Ryan Elantri was introduced to Mandarin Chinese when he was in the third grade, and Ryan Elantri has been developing his skills in the language ever since. Ryan Elantri is now studying the subject at The Pennsylvania State University, majoring in it alongside Economics. The language offers a number of challenges to those who are accustomed to speaking English, so keep these pointers in mind to help your studies.
Traditional or Simplified?
Mandarin writing is split into traditional and simplified characters, so you must understand your own goals for learning the language before deciding which to focus on. The simplified system was introduced into China in the 1950s and 1960s, and is now the predominant form of the language in the country. However, traditional Mandarin writing is still used extensively in places like Hong Kong and Taiwan.
Invest Time Into The Basics
Investing your time into learning the basics of any language is important, but Mandarin will be completely alien to those who have spoken English their entire lives, which means there is rarely correlation between the two. This makes learning the basics even more crucial, because you will essentially be re-wiring the way your brain thinks while learning the language.
Practice Your Skills
According to Ryan Elantri, the best way to practice your developing Mandarin skills is to speak with native speakers or more advanced learners, there are a number of things you can do in your own time to move things along. Watch Chinese television shows and check out Chinese webpages to build your vocabulary and practice your reading.
Ryan Elantri is a student at The Pennsylvania State University and worked as an MA Associate for Roche Brothers, Inc. during the summer of 2014.
Follow Ryan Elantri on Facebook: https://www.facebook.com/ryan.elantri
In August 2015, Ryan Elantri worked as a China Summer Analyst at BoardRoom Limited Shanghai, where he was assigned the task of leading an English training workshop in Mandarin Chinese and English that was attended by over thirty staff members.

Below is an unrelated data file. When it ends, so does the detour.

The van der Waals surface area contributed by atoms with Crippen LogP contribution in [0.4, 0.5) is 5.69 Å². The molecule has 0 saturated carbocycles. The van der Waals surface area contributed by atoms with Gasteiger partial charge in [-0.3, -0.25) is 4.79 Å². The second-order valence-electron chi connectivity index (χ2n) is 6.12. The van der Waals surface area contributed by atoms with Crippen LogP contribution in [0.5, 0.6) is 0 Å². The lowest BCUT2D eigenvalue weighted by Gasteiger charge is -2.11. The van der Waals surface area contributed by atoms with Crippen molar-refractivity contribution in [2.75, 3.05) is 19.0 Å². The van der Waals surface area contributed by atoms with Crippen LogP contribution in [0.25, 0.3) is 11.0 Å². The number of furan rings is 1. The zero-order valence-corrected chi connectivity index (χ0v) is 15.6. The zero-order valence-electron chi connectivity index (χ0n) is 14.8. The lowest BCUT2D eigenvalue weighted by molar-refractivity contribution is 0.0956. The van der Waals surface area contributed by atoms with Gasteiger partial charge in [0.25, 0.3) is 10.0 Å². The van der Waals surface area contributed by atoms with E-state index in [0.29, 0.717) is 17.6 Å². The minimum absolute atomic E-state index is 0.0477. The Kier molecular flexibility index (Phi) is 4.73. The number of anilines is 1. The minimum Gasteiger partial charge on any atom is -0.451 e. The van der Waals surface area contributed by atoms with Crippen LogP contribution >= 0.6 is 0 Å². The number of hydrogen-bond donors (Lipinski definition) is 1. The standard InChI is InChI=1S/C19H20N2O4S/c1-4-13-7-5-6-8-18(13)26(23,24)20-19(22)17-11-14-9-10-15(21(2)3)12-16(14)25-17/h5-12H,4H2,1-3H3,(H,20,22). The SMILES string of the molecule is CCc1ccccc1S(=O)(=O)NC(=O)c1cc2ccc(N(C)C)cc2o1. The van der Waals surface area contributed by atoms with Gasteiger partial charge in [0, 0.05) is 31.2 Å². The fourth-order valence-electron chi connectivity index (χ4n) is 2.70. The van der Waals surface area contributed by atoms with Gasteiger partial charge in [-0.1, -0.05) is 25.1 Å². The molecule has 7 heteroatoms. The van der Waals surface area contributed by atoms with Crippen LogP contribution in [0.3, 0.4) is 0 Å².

Managing a language workshop presents a number of challenges, so keep the following advice in mind.
Learn About Your Students
Before you can start teaching your students you need to learn more about them. Consider their social, economic and educational backgrounds so you can get a better idea of how difficult it will be for them to pick up a new language. Doing this will also allow you to build relationships with your students, making them more likely to trust you.
Make Sessions Varied
To get a true grasp of a second language, your students will need to practice all of the fundamentals daily. Your workshop should incorporate speaking, reading, writing and listening by offering an array of tasks that covers these four fundamental areas while also offering enough variety to keep students engaged and to account for varying learning styles.
Use Your Resources
You should have a number of resources at your disposal as a language tutor, including people who have more experience, visual aids that can be used in class and even movies and music. All of these toolscan be used to help you make sessions more useful to students, so consider how you can apply what you learn and what you have at your disposal for your workshops.
Ryan Elantri is a student at The Pennsylvania State University and has led a language workshop.